Toronto Maple Leafs: 5 Glaring Holes That Could Haunt the Leafs Down the Road
In the offseason in an effort to improve the depth of the Leafs, GM Brian Burke decided to sign Tim Connolly, trade for Matthew Lombardi, John-Michael Liles, Cody Franson, and Phillipe Dupuis, all in hopes that he could shore up all three facets of the Leafs attack.
All three parts of the Leafs game, even strength, power play and penalty kill, needed improvement from the previous season.
Albeit it's only preseason, and the full Leafs lineup has not played once yet, you can argue that we haven't seen what they can do. However, I'm basing my opinion of the type of player acquired, as opposed to the early preseason reviews I have.
In this short slideshow, I'll go through five aspects of the Leafs game that in my opinion still need to be addressed before we can call the Maple Leafs a playoff team.
Lack of a Net Presence, a Player Who Will Do the Dirty Work Down Low
This is the type of player I feel the Leafs have missed since the days of Gary Roberts. A player that scores his goals from the crease and in. Ryan Smyth, Tomas Holmstrom, Dustin Penner, just to name a few, cause havoc in the offensive zone by standing in front of the net.
The main thing here is puck control, and the Leafs right now lack that extra ingredient. Having that net presence would not only help out their power play, but also helps draw penalties and of course get in the opposition goaltenders head.
It's the main reason why the Leafs struggle so much against Ryan Miller. If he can see it, he'll stop it 99 percent of the time.
Step 1: Get a big net presence down low.
A Legit Top Six Faceoff Man, a Critical Part to a Successful Power Play
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Right now as it stands, the Leafs have one of the worst top two centers in faceoff percentage in the NHL from last season. Both Mikhail Grabovski and Tim Connolly lost more than 50 percent of their draws, and in today's NHL, you need to start out with the puck.
Winning the draw in the offensive zone means two things, you have more time to work in the offensive zone and also, you don't kill valuable seconds trying to get back into the zone.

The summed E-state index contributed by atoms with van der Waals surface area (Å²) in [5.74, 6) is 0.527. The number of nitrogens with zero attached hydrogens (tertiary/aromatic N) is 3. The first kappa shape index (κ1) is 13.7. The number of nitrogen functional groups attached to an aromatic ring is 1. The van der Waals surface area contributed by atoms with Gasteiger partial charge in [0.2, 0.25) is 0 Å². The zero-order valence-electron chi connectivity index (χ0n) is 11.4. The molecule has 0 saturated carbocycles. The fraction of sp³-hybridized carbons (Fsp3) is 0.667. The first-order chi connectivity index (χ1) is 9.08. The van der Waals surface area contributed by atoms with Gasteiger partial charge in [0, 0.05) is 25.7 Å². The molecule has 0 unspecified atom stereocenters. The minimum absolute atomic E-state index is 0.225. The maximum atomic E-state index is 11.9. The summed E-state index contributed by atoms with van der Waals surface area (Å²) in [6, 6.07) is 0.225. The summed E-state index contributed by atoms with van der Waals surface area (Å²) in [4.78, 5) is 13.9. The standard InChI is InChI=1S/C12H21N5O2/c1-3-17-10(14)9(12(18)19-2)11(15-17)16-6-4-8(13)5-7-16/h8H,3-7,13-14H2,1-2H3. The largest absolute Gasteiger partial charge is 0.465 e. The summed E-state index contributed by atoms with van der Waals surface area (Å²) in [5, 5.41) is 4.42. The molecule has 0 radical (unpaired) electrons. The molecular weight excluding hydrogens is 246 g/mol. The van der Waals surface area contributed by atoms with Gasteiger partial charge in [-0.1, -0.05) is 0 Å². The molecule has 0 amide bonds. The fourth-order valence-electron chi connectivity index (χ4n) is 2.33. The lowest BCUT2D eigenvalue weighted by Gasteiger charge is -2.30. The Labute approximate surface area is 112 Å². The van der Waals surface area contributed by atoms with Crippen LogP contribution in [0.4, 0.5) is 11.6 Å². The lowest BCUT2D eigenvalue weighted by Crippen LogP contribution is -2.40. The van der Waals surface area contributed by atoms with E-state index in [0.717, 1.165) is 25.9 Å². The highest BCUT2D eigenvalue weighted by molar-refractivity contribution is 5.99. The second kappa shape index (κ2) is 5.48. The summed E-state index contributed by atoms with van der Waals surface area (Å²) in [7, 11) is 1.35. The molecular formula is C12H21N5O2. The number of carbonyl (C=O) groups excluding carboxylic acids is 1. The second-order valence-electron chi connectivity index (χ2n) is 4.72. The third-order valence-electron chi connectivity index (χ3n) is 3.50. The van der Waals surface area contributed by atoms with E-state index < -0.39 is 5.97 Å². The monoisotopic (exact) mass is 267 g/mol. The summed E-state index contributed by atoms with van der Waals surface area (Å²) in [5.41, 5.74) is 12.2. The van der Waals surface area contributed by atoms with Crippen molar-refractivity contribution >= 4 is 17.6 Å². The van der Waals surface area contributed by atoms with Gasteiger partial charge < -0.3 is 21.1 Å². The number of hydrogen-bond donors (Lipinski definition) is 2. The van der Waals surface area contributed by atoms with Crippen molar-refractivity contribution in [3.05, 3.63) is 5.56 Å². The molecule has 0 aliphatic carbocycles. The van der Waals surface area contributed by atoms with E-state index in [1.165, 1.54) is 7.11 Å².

The last part of my sentence there is yet another reason why the Leafs power play is very inconsistent. They rarely start out in the offensive zone with the puck.
Next, due to a lack of a net presence, they struggle with puck control most of the time on the powerplay, which results often in a one and out scoring chance. With some more size, and starting out with the puck more on the power play, you could easily look for the power play numbers to improve greatly.
Step 2: Time to nab a top six center with faceoff ability.
Could This Be Another Year of an Anemic Penalty Kill? Only Time Will Tell
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A full year of Darryl Boyce, Phillipe Dupuis, Mike Brown, Colby Armstrong, and hopefully Matthew Lombardi should help the Leafs improve upon their rather ineffective penalty kill from last season that just mustered up a 77 percent efficiency rating last year.
A main sticking point still in the Leafs penalty kill is a real lack of defensive awareness and the ability to ice the puck. Countless times I've seen the Leafs come five feet from clearing the zone, but elect to try a cross ice pass in hopes of starting a breakout.
More often than not, the puck ends up in the back of the Leafs net as a result.
With new coaches Scott Gordon and Greg Cronin now assisting Ron Wilson, the Leafs hope that these three along with coach Rob Zettler, can help revive Toronto's penalty kill.
So far though, not so good.
Step 3: Get back to the basics, use the boards, and don't worry about the fancy play.
Lack of Veteran Experience Could Hurt the Leafs If They Are Playoff Bound
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Currently on the Leafs roster, only the recently acquired John Michael Liles, and the recently signed Tim Connolly are over 30 years of age.
Obviously in most cases this is a good thing as the Leafs have one of the more younger and exciting teams in the NHL. But now the Leafs appear to be heading in the right direction, and with that, a possible playoff berth.
Teams have succeeded before with not a lot of veteran leadership, but for the Leafs, in the hockey mecca known as Toronto, the pressure to perform might just be too great for such a young team to handle.
Could another veteran piece or two help them in their pursuit of a Stanley Cup? You decide.
Step 4: Bring in some more veterans to help out a young Leafs core.
Leafs Finally Have a No. 1 Goalie...Or Do They?
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James Reimer took the Leafs Nation by surprise last year as he carried the Leafs the second half of the year as they nearly made a bid for a playoff spot, despite a poor showing pretty well until the New Year.
Now with the all success early in his career, comes the exceeded expectations and of course, the league catching up to Reimer.
I still have a funny feeling that Jonas Gustavsson may end up being the better goalie, because scouts may end up getting a good book out on James Reimer. Reimer struggles handling the puck and has a very weak glove hand.
These are two facets of his game that are critical to improve upon as he grows as a goaltender.
As he grows, Leafs Nation waits on baited breath as they hope Reimer isn't the second coming of Andrew Raycroft, and more the second coming of Ed Belfour, another Manitoba native.